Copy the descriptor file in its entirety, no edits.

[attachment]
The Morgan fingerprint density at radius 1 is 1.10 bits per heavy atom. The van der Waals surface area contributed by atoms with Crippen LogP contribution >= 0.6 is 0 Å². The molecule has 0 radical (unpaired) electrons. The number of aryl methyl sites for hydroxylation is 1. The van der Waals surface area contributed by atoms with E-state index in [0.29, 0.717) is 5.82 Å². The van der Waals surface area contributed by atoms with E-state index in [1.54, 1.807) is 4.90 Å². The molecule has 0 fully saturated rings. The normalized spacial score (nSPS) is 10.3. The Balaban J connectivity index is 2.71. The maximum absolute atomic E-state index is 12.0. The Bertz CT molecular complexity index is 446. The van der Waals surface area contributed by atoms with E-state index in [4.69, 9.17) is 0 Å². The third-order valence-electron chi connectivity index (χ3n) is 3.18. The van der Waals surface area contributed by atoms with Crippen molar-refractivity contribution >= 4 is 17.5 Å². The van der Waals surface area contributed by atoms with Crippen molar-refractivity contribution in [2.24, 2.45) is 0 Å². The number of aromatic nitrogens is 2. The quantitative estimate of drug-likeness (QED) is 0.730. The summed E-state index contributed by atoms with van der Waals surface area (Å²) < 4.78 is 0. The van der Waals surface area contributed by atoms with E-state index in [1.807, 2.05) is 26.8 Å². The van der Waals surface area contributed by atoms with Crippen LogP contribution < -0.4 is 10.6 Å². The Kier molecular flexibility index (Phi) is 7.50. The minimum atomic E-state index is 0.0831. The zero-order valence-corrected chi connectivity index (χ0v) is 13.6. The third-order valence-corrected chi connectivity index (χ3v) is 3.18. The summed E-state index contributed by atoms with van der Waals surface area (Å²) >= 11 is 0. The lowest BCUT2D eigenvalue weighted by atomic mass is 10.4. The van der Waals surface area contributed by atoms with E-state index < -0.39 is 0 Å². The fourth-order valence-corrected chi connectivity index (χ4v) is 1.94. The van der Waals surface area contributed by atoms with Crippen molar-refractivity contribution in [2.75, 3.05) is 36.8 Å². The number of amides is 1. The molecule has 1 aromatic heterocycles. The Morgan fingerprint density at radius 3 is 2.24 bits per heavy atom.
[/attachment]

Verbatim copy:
The Morgan fingerprint density at radius 1 is 1.10 bits per heavy atom. The van der Waals surface area contributed by atoms with Crippen LogP contribution >= 0.6 is 0 Å². The molecule has 0 radical (unpaired) electrons. The number of aryl methyl sites for hydroxylation is 1. The van der Waals surface area contributed by atoms with E-state index in [0.29, 0.717) is 5.82 Å². The van der Waals surface area contributed by atoms with E-state index in [1.54, 1.807) is 4.90 Å². The molecule has 0 fully saturated rings. The normalized spacial score (nSPS) is 10.3. The Balaban J connectivity index is 2.71. The maximum absolute atomic E-state index is 12.0. The Bertz CT molecular complexity index is 446. The van der Waals surface area contributed by atoms with E-state index in [4.69, 9.17) is 0 Å². The third-order valence-electron chi connectivity index (χ3n) is 3.18. The van der Waals surface area contributed by atoms with Crippen molar-refractivity contribution >= 4 is 17.5 Å². The van der Waals surface area contributed by atoms with Crippen molar-refractivity contribution in [2.24, 2.45) is 0 Å². The number of aromatic nitrogens is 2. The quantitative estimate of drug-likeness (QED) is 0.730. The summed E-state index contributed by atoms with van der Waals surface area (Å²) < 4.78 is 0. The van der Waals surface area contributed by atoms with E-state index in [1.807, 2.05) is 26.8 Å². The van der Waals surface area contributed by atoms with Crippen LogP contribution < -0.4 is 10.6 Å². The Kier molecular flexibility index (Phi) is 7.50. The minimum atomic E-state index is 0.0831. The zero-order valence-corrected chi connectivity index (χ0v) is 13.6. The third-order valence-corrected chi connectivity index (χ3v) is 3.18. The summed E-state index contributed by atoms with van der Waals surface area (Å²) >= 11 is 0. The lowest BCUT2D eigenvalue weighted by atomic mass is 10.4. The van der Waals surface area contributed by atoms with E-state index < -0.39 is 0 Å². The fourth-order valence-corrected chi connectivity index (χ4v) is 1.94. The van der Waals surface area contributed by atoms with Crippen molar-refractivity contribution in [2.75, 3.05) is 36.8 Å². The number of amides is 1. The molecule has 1 aromatic heterocycles. The Morgan fingerprint density at radius 3 is 2.24 bits per heavy atom.